DOD Official: U.S. Will Not Allow Iran to Acquire Nuclear Weapon
By Nick Simeone
American Forces Press Service
WASHINGTON, Feb. 11, 2014 Amid ongoing skepticism among lawmakers about Iran’s nuclear intentions, a senior Defense Department official told Congress today the United States will not allow Tehran to build a nuclear weapon, and that if Iran decided to use nuclear talks as a cover for developing one, Washington would be able to detect it.
Elissa Slotkin, principal deputy assistant secretary of defense for international security affairs, told the House Armed Services Committee the military remains prepared for all options if Tehran would decide to secretly develop a bomb while engaging in diplomacy.
“Any comprehensive agreement that we ever negotiate will emphasize verifiable means,” Slotkin said. “And importantly, we remain confident that we could tell if Iran was making a dash toward a weapon, and if that decision was made, it would take at least a year” for a nuclear device to be developed.
After years of suspicion about its nuclear program from Western nations, Iran reached an agreement with the international community in November in which it pledged to temporarily halt some of its nuclear activity in exchange for a lifting of some sanctions. Negotiations are set to resume later this month in Vienna on a comprehensive accord that would ensure Iran does not move forward with a nuclear weapons program.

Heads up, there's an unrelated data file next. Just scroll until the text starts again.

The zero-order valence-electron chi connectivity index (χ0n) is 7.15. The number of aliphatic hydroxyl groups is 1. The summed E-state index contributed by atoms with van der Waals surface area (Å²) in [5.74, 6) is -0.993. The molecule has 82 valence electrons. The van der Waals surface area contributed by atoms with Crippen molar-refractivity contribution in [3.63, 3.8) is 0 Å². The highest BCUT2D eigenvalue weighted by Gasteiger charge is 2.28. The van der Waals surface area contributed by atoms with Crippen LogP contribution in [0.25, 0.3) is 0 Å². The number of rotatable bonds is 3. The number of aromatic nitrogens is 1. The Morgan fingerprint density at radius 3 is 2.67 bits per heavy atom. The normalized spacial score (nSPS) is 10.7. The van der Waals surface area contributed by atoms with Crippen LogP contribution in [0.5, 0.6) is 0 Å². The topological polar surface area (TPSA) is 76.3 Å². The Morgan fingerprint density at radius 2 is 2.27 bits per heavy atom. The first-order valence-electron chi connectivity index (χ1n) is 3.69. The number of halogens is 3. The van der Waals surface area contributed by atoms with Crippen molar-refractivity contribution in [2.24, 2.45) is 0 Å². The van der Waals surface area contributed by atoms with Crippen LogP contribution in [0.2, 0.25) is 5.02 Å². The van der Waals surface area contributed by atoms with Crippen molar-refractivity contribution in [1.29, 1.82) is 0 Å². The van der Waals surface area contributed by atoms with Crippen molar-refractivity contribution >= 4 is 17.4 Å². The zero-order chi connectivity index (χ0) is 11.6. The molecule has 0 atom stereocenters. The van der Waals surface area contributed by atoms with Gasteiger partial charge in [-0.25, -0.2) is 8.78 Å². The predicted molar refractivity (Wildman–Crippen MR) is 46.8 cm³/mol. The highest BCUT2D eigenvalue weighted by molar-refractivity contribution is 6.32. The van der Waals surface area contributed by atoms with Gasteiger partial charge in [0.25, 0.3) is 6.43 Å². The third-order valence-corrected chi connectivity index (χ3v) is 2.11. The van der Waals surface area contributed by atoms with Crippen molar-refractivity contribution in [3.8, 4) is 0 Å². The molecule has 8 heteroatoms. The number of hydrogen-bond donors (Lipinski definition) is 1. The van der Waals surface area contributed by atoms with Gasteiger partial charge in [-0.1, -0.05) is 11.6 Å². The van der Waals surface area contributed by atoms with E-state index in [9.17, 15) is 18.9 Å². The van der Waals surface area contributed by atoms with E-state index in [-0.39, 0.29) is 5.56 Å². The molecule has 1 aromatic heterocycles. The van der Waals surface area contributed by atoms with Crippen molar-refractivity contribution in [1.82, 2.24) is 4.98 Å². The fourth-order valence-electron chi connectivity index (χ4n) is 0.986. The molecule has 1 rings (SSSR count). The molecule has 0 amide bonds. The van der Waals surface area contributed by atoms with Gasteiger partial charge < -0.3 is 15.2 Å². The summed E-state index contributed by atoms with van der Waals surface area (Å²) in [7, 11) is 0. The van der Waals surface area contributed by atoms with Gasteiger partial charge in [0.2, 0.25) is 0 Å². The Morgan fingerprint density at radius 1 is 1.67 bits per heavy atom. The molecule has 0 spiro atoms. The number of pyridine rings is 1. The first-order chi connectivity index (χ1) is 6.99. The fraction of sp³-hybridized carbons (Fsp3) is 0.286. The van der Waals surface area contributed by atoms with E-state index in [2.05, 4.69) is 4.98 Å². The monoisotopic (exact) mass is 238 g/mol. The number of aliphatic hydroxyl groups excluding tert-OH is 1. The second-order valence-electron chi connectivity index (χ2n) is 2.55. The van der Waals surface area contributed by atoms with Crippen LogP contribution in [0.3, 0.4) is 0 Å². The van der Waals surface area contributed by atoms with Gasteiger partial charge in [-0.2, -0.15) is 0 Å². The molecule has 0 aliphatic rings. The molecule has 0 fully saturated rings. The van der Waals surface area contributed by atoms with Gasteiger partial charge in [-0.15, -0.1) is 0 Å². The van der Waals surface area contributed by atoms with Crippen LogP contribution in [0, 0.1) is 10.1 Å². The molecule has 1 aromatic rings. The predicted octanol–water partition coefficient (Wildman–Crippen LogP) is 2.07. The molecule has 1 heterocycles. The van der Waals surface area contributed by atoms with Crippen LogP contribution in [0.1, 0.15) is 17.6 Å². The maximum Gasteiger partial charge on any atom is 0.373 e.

But some lawmakers remain skeptical about Tehran’s intentions, and measures have been introduced in the Senate to toughen sanctions against the country.
“We are now focused on testing the prospects for a comprehensive nuclear deal based on verifiable actions that convince us and the international community that Iran is not trying to obtain a nuclear bomb,” Slotkin said.
Iran maintains that its nuclear program is for energy and medical proposes, but U.S. and other Western officials believe the impact of strong international sanctions account for the country’s interest in negotiations and today. Anne Patterson, the assistant secretary of state for Near Eastern affairs, told the committee sanctions have left Iran’s economy “in shreds.”
There was also extensive questioning at the hearing of U.S policy toward neighboring Iraq, in particular from lawmakers who asked Slotkin whether a new outbreak of Sunni violence in Anbar province could have been dealt with more quickly if the United States had not withdrawn all combat troops after the two countries failed to reach a status of forces agreement in 2011.
Slotkin said the United States is encouraging the Iraqi government to address Sunni grievances, but disputed the notion that a reduced U.S military presence in the country could have made a substantial difference in the current unrest.
“At the height of the American presence in Iraq, at the height of the surge, 170,000 troops, we had levels of violence that we’re seeing right now in Anbar,” she said. “So, I’m not sure that a remaining force of 10,000 would have been able to prevent this.”